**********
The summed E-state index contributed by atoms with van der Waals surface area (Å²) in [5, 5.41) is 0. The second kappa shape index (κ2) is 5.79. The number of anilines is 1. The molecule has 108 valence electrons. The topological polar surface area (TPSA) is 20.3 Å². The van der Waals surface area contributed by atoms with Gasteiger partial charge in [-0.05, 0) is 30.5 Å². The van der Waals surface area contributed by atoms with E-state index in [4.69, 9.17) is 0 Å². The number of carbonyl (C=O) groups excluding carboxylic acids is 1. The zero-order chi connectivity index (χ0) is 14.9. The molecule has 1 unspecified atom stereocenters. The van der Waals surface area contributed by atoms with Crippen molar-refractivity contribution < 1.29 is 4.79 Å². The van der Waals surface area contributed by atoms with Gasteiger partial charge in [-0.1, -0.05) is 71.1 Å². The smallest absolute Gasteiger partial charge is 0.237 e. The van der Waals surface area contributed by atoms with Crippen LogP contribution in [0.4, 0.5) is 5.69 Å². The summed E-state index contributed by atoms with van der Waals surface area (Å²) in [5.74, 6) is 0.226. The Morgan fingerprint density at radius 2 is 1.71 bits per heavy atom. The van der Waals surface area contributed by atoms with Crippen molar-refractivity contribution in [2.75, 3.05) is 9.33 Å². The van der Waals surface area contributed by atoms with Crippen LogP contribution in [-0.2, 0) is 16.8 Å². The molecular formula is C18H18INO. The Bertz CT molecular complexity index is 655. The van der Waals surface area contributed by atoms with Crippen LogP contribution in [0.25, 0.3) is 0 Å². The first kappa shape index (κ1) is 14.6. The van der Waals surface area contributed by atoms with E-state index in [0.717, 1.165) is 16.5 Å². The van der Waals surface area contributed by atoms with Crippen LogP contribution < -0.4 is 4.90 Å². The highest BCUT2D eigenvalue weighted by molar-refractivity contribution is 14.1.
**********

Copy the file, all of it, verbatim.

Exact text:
The summed E-state index contributed by atoms with van der Waals surface area (Å²) in [5, 5.41) is 0. The second kappa shape index (κ2) is 5.79. The number of anilines is 1. The molecule has 108 valence electrons. The topological polar surface area (TPSA) is 20.3 Å². The van der Waals surface area contributed by atoms with Gasteiger partial charge in [-0.05, 0) is 30.5 Å². The van der Waals surface area contributed by atoms with E-state index in [4.69, 9.17) is 0 Å². The number of carbonyl (C=O) groups excluding carboxylic acids is 1. The zero-order chi connectivity index (χ0) is 14.9. The molecule has 1 unspecified atom stereocenters. The van der Waals surface area contributed by atoms with Crippen molar-refractivity contribution < 1.29 is 4.79 Å². The van der Waals surface area contributed by atoms with Gasteiger partial charge in [-0.1, -0.05) is 71.1 Å². The smallest absolute Gasteiger partial charge is 0.237 e. The van der Waals surface area contributed by atoms with Crippen LogP contribution in [0.4, 0.5) is 5.69 Å². The summed E-state index contributed by atoms with van der Waals surface area (Å²) in [5.74, 6) is 0.226. The Morgan fingerprint density at radius 2 is 1.71 bits per heavy atom. The van der Waals surface area contributed by atoms with Crippen molar-refractivity contribution in [2.75, 3.05) is 9.33 Å². The van der Waals surface area contributed by atoms with Crippen LogP contribution in [-0.2, 0) is 16.8 Å². The molecular formula is C18H18INO. The Bertz CT molecular complexity index is 655. The van der Waals surface area contributed by atoms with Crippen LogP contribution in [0.25, 0.3) is 0 Å². The first kappa shape index (κ1) is 14.6. The van der Waals surface area contributed by atoms with E-state index in [0.717, 1.165) is 16.5 Å². The van der Waals surface area contributed by atoms with Crippen LogP contribution < -0.4 is 4.90 Å². The highest BCUT2D eigenvalue weighted by molar-refractivity contribution is 14.1.